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Supporting Students with Executive Functioning

August 31, 2017

For those of you back in school, welcome! For those who aren't, I hope you are enjoying your last few days of summer.  This Fall, regardless of which age you teach, you will probably have students that struggle with executive functioning.  

 

Executive functioning is the management of cognitive processes.

 

 

There are three types of brain functions that are related to executive function, these are your working memory, mental flexibility and your self control.  These functions need to not only work independently, but since they are interrelated, they also need to work together.   It is important to note, that any student could struggle with executive functioning, not just those with special needs.

 

Working memory is the ability to retain and use information.  This is often used when having to follow instructions or concentrating on a task at hand.  Your working memory is usually used over a short period of time.  For example, in the beginning of class, you might ask the students to hand in their homework in a basket, pick up another sheet of paper, read pages 3-5 in a book and then answer a question from the board.  This might be easy for some students, however, if one struggles with working memory, they might not be able to follow all of the steps.  Therefore, it would be help the student if the teacher wrote a list with the directions on the board, or, even better if they had the directions on the student’s desk so they can cross them out as they go.  

 

Cognitive flexibility is the ability to switch and adapt between tasks and thinking without becoming overwhelmed.  For example, a teacher designed a lesson where the students have to move through variety of stations independently.  After creating the lesson, the teacher reflects on her classes, and realized that in one period, she has several students that struggle with cognitive flexibility.  Therefore, instead of allowing the students to more freely through the stations, she decided to put them in groups, and instead of having the students move between stations, she will rotate the materials. Therefore, this will cut down on distractions between each round, and since the students are working as a group, it will maintain some continuity.  She will also display a timer on the board for each round in order to help students stay focused and on task.

 

Self control is the ability to resist impulses.  We often see this in classes when students are calling out or talking out of turn.  

 

In case you are wondering if you have students that struggle with executive functioning, here is a list of possible scenarios to help identify them:

 

  • They lose their train of thought

  • Needs directions several times

  • Struggles to make decisions

  • Has difficulty switching between tasks

  • Has difficulty starting a task

  • Struggles to remember information

  • Struggles to differentiate from a set plan or think on the spot

  • Is impulsive

  • Struggles to control their emotions

 

As you can see, most of these scenarios relate to either the working memory, cognitive functioning or self regulating.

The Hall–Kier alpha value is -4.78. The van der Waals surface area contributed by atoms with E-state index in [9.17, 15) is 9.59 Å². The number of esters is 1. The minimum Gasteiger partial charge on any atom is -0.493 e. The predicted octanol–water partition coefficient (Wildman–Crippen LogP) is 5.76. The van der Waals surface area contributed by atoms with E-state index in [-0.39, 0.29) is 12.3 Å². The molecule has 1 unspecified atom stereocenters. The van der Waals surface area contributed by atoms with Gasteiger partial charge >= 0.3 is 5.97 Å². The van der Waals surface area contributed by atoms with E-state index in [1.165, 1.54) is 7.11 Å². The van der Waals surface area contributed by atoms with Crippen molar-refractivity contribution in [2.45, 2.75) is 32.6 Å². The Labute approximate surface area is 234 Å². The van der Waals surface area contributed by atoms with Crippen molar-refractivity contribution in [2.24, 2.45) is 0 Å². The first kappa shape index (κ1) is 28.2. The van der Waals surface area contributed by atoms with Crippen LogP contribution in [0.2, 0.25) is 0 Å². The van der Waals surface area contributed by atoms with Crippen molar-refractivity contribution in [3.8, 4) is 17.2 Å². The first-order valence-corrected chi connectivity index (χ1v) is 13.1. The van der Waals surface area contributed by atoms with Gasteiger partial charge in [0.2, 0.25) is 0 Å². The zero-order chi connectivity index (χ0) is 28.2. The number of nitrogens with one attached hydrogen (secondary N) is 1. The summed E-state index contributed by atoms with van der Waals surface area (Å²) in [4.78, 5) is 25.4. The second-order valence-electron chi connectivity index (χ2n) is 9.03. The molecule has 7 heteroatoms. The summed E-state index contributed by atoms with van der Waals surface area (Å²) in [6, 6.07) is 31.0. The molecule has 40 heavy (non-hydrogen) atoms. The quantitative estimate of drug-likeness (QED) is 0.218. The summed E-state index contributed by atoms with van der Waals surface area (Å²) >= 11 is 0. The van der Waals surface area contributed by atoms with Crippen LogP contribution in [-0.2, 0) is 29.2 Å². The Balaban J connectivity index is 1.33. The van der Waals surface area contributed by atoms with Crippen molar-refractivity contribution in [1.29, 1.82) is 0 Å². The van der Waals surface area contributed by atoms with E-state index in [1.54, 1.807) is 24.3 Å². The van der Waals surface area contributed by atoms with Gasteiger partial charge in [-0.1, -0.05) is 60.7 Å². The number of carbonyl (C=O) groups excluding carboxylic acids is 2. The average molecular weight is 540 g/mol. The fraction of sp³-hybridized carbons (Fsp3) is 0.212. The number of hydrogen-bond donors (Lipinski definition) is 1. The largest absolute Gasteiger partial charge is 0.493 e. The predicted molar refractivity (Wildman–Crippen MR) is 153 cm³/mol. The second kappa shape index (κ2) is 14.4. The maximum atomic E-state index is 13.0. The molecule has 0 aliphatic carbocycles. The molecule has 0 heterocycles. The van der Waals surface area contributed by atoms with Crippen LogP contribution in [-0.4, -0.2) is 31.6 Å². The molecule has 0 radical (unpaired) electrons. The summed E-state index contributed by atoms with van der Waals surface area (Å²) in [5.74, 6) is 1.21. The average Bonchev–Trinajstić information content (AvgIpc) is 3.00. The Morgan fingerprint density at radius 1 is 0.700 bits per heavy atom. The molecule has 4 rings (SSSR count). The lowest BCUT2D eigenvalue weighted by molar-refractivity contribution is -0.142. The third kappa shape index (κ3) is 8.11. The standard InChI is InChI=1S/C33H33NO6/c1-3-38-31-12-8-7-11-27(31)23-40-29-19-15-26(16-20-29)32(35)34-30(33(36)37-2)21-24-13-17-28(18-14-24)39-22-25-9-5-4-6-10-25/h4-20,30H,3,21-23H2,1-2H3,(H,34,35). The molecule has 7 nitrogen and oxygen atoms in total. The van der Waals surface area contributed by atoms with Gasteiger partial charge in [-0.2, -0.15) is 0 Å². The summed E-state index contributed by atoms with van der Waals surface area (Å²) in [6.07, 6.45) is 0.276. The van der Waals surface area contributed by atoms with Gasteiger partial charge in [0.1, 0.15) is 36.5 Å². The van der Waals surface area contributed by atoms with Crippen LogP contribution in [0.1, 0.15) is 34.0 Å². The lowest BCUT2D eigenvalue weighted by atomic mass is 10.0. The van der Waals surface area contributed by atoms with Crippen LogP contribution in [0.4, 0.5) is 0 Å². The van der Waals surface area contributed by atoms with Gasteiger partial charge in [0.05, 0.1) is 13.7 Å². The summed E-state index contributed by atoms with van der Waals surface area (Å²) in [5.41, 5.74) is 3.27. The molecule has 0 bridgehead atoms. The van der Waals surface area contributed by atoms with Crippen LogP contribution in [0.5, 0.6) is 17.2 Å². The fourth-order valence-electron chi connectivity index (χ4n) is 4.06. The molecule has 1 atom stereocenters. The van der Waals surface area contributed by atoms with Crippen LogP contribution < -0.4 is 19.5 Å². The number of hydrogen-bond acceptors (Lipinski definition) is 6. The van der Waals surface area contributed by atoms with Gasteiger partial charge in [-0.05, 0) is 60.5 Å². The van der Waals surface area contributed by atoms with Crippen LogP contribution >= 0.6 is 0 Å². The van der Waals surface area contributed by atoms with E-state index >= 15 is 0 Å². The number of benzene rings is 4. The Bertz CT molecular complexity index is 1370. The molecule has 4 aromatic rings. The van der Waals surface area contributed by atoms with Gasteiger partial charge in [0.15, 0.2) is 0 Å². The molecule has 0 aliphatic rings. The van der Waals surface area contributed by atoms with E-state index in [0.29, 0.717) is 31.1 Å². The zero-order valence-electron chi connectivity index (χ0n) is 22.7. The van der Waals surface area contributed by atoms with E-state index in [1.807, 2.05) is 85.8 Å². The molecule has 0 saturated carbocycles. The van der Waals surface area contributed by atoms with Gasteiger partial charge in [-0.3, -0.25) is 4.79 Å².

While the working memory, mental flexibility and your self control are the three main part os executive functioning, each can be divided into several smaller sub categories. For each of the scenarios below, there are possible strategies to help the students that struggle with each issue. 

 

Organization

Students might have papers scattered throughout their desk book bag and locker.  They are unable to keep or find work.

  • Give students a packet with their work that is clearly labeled with each section.

  • Color-code paper handouts

  • Color-code folders for classes/homework/work completed

  • Post the agenda

Memory

Students might have difficulty remembering information and directions

  • Have directions posted so the students can read them as well as hear them verbally

  • Create a one page “review/recap” for each week/unit

  • Review what was taught the previous day in the beginning of the lesson

  • Recap the day’s lesson/objective at the end of each lesson in the exit ticket

Self-regulating (impulses)

Students might over-react either verbally, physically or emotionally.  Students are not capable of controlling themselves

  • Use proximity to answer students questions and calm any anxieties

  • Have steps in place for students that might over-react or become anxious (1. Re-read the steps, 2. Ask a friend, 3. Ask a teacher) Tape these steps to their desk for reference

  • Create a “points” or positive behavior system

Planning and preparation

Students might struggle with knowing what is the most important aspect of a task/project.  Students cannot see the “big picture” or b able to break the task down into smaller pieces.

  • Break the task down into smaller sections and tasks

  • List the instructions/directions

  • Create a checklist

  • Have students identify the goal or most important aspect of the activity

Transitions

Students struggle with starting or ending tasks.  They might become sidetracked or “lost.”

  • Write the agenda on the board and on the students’ desk/worksheet so they know what to expect

  • Give students all of their classwork in a “work plan” so they do not have to go through multiple papers, notebooks or folders

  • Have everything clearly labeled for each park of the lesson with a place for the students to write (Do Now, reading, think-pair share, exit ticket etc)

If you want this list and the strategies in PDF form, feel free to download it here.

 

If you have a strategy or idea for our next blog or are interested in writing a blog post for us, message us at:  info@aquilaeducation.com  

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